In this "tender age" shelter in South Miami-Dade, children as young as 4 can ask for a telephone when they miss their parents.
Two teenage mothers live here with their infants.
And some children — as many as 22 of them separated from their families at the U.S. border — go on field trips to hopefully take their minds off their solitude for an afternoon.
The near-impossible job of comforting some of the youngest boys and girls whose lives have been turned upside-down by U.S. immigration policy and conditions in the countries they fled falls to the dozens of employees at the old Boystown shelter in Cutler Bay. Run by the Archdiocese of Miami, the complex is tasked with housing children who came into the country by themselves or were removed from their parents as part of the Trump administration's now-defunct "zero tolerance" policy of taking children from their parents as they go through immigration processing.
"We try to provide the comforts of home as best that we can," said Mary Ross Agosta, an archdiocese spokeswoman. Agosta said the children have access to basketball courts, tennis courts, teachers and telephones "to help them adjust to their new surroundings and the new country that they’re in."
The shelter — one of three in Miami-Dade known to house unaccompanied children for the Department of Health and Human Services — opened its doors for the first time Monday to members of Congress as tensions continue to flare over President Donald Trump's immigration policies. U.S. Reps. Carlos Curbelo and Debbie Wasserman Schultz toured the facility, each giving it praise while condemning the separation of families at the U.S. border.
"This is a president that is a bigot and sadist," said Wasserman Schultz, D-Weston, "and harkens back to times when we treated entire races and cultures of individuals as less than human."
South Florida erupted last week over news that the federal government was housing as many as 1,200 children in a formerly shuttered youth shelter in Homestead, and dozens more at two long-standing shelters. Members of Congress visited the temporary Homestead facility over the weekend ahead of a march and protest, and said they'd learned details about His House, where children and babies were being cared for in Miami Gardens.
But less was known about the former Boystown, now known as Msgr. Bryan Walsh Children’s Village, before Monday's visit by Curbelo and Wasserman Schultz. Curbelo, a Southwest Miami-Dade Republican who's pushing for an immigration bill to be heard in the House, said he was glad Trump ended the government's separation of immigrant parents by executive order but noted he's also pushing for legislation that would cement such a prohibition.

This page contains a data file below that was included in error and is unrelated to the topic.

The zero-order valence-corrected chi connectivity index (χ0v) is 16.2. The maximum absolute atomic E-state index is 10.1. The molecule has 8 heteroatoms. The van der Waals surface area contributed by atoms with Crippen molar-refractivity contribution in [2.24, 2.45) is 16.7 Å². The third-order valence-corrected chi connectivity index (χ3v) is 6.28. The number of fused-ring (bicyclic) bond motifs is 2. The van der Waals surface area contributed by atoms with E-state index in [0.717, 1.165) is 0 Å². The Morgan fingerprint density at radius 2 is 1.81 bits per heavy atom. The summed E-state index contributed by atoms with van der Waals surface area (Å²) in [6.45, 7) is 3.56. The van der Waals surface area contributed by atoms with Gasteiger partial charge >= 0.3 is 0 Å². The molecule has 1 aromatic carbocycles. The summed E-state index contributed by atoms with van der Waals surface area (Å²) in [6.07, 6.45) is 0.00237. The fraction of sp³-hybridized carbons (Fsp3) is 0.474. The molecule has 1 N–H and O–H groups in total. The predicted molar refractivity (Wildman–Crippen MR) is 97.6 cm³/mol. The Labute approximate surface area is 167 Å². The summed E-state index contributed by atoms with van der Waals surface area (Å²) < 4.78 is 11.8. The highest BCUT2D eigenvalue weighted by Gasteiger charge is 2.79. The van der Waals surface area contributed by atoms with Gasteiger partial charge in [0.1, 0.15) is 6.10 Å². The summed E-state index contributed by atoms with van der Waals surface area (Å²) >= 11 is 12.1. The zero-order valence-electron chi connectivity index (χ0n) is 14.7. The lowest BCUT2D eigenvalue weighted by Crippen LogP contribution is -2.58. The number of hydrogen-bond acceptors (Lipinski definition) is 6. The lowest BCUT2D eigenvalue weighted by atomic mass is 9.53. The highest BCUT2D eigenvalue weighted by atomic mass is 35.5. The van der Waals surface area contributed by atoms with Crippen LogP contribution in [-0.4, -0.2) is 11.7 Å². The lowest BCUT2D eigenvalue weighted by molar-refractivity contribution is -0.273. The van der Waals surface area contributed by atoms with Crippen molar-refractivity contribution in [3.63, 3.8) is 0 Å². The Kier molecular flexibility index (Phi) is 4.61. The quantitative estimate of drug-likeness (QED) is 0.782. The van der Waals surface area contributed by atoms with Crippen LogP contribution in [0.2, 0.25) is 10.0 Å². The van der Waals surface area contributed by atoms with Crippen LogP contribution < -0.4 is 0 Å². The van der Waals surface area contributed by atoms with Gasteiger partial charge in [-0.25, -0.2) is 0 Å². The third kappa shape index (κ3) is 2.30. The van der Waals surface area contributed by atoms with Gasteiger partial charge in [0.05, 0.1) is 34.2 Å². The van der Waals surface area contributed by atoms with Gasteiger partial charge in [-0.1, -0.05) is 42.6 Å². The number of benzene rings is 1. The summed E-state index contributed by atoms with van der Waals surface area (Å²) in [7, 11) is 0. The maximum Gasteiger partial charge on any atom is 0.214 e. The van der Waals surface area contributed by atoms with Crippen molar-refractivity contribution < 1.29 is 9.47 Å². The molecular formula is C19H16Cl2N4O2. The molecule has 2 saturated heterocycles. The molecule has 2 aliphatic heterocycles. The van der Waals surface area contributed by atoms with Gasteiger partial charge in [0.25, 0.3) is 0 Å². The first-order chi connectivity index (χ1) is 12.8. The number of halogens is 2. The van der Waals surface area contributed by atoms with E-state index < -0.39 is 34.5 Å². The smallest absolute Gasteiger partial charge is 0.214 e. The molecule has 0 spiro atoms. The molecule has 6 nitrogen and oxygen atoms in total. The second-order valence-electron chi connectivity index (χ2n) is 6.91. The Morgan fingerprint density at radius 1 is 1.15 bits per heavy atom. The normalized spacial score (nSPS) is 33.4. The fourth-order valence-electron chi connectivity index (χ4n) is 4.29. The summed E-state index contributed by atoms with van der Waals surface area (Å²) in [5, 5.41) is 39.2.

Wasserman Schultz called the situation "inhumane, unnecessary and gut-wrenching."
But the kids at the facility, Curbelo said, are "being treated exceptionally well."
"They’re in classrooms learning. Another group of younger children were on their way to the Seaquarium this morning," he said. "The children were smiling. They were happy. We were able to ask them questions."
According to Agosta, 70 children are currently at the shelter, which first opened 60 years ago to accommodate children fleeing Cuba aboard Operation Pedro Pan flights. The shelter has room for 81, and houses some children who are stranded due to reasons unrelated to the country's immigration policies. Between 8 and 10 children have been reunited with families since the Trump administration's zero tolerance policy began in April, she said.
On Monday, Wasserman Schultz said the bulk of children she encountered were from El Salvador, Guatemala and Honduras. She said the process of reuniting children with their parents — which Agosta said typically takes four or five weeks — seemed more organized at the archdiocese shelter than it does at the temporary "military style, barracks, bare-bone" Homestead shelter.
"The most heartbreaking thing is there are minor girls there with newborns at this facility. One just came in with a baby," said Wasserman Schultz. She added that another teenage mother was previously separated from her parents, reunified with them, had a baby in the U.S. and then was arrested as an undocumented immigrant and ordered for deportation.
Though Trump threw gasoline on the country's heated immigration politics this weekend when he suggested shutting down U.S. borders completely to undocumented immigrants, Curbelo is among those who remains hopeful that there will be votes this week that could lead to new policy. Immigration also remains a contentious issue now in the heat of election season, but Wasserman Schultz said fixing the policy is what's most important.
"I desperately want kids to be reunited with their parents," she said. "I’d rather lose the election and have families be reunited."